I'd have to look at my logbook to figure out what jump this happened on, but somewhere in the 175-250 jump range I came off of a solo head down jump (which was going well) and missed my 4500 break off ProTrack warning. So I misinterpreted the 3000 foot pull warning as my break off warning and found myself hauling ass at 3k. The video shows me doing a 180 and looking at my wrist mount altimeter (it showed 2200), I wave off and pitch. Snivel ... snivel ... snivel and my main canopy opens. But unknown to myself, my Cypres fired as I was deep in the saddle and due to this circumstance (and the fact that the container was considered tight for the reserve) the reserve never came out of the container (the reserve PC was left dangling), and I then executed a 180 front riser carve and landed in the peas and saw this reserve PC flop down in front of me ... thinking ... this isn't right. I easily could have been killed on that jump had my reserve come out of the container and entangled with my main while I was in the middle of my 180 front riser carving turn.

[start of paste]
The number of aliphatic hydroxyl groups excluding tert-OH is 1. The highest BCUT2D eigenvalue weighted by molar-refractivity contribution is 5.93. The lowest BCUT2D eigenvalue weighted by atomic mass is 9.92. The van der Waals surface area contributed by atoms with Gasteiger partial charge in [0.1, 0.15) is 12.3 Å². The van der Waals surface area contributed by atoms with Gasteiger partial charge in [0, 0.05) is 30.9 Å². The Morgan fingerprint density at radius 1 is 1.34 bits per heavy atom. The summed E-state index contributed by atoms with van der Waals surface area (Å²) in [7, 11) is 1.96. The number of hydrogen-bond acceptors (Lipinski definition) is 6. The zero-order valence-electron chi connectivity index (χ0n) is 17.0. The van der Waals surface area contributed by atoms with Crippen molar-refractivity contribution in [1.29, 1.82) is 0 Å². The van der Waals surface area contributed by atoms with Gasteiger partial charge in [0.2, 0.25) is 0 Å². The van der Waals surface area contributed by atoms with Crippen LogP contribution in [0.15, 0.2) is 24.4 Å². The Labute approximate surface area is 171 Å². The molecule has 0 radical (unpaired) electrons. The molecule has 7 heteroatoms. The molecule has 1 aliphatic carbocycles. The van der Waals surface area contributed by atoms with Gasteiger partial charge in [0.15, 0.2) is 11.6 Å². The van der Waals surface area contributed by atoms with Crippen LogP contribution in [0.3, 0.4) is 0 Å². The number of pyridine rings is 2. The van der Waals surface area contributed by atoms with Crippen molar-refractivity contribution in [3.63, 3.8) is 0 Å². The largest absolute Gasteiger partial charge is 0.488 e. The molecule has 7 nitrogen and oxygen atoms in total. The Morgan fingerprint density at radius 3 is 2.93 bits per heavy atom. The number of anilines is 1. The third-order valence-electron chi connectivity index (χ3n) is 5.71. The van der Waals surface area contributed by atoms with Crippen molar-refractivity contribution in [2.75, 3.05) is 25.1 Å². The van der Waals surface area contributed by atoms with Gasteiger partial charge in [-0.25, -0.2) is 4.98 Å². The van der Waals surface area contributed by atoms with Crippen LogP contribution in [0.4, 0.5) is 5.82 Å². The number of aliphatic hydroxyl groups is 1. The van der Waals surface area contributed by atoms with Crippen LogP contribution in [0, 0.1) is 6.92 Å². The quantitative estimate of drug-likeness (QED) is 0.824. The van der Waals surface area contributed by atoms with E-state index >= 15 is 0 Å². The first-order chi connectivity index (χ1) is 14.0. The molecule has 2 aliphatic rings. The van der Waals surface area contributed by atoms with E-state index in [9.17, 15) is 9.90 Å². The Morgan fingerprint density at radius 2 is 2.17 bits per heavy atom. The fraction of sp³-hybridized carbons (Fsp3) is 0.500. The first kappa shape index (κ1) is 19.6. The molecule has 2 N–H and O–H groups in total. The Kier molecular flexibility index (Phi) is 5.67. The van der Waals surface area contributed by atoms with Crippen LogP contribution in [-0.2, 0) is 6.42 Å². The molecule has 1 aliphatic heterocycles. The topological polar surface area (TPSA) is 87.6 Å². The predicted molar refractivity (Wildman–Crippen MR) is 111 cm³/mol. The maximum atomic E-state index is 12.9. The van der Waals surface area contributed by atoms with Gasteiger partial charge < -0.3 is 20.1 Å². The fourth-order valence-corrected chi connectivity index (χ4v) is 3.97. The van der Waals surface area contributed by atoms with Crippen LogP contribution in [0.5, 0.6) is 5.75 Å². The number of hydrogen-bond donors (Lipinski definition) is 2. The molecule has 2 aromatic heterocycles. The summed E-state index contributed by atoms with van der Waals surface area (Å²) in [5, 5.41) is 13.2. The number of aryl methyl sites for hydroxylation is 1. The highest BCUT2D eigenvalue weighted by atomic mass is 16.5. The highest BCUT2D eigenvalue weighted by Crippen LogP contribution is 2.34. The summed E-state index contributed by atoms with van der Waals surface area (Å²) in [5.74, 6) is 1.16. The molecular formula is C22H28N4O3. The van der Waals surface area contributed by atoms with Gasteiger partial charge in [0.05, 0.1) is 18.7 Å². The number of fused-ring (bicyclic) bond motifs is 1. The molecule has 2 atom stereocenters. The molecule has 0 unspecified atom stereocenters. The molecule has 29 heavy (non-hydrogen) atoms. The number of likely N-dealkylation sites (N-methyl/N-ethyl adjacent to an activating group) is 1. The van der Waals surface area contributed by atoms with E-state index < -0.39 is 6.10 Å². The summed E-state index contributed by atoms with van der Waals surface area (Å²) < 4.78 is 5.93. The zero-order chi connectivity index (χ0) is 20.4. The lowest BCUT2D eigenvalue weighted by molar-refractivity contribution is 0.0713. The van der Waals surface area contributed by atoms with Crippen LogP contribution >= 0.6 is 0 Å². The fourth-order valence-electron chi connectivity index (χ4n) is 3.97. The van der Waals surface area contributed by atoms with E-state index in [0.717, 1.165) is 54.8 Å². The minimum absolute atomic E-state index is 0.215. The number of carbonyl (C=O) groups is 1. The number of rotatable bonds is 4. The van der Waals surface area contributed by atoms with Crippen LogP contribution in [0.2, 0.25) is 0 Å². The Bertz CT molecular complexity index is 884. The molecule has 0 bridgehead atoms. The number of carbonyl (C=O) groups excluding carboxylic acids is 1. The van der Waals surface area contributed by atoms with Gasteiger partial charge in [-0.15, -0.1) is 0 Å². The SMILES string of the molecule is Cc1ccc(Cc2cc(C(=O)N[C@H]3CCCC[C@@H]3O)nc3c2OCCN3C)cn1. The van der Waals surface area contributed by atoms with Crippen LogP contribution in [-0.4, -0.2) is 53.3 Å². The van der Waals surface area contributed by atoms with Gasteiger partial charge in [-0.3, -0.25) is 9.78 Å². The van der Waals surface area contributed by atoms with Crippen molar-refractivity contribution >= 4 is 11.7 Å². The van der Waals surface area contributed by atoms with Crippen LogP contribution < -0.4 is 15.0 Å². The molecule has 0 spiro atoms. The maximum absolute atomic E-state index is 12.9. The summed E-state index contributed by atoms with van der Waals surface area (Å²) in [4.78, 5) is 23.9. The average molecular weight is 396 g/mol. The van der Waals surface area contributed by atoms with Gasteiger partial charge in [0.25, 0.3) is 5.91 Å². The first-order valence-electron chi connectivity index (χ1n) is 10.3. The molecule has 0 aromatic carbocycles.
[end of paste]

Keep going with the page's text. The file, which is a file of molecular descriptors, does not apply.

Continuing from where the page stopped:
Lessons learned ... when I find myself at 2k with nothing over my head, go for my reserve. Some old time belly fliers may be thinking what's wrong with pulling at 2k, but when you are coming off of a head down jump hauling ass in the rarified air of CO, going for one's reserve is a better option.
Oh and the 750 foot Cypres altitude we've all been told about is for a "belly to earth" orientation. The Cypres will fire much higher when you are head or foot first towards the planet.
(This post was edited by CanuckInUSA on Jun 25, 2004, 10:06 AM)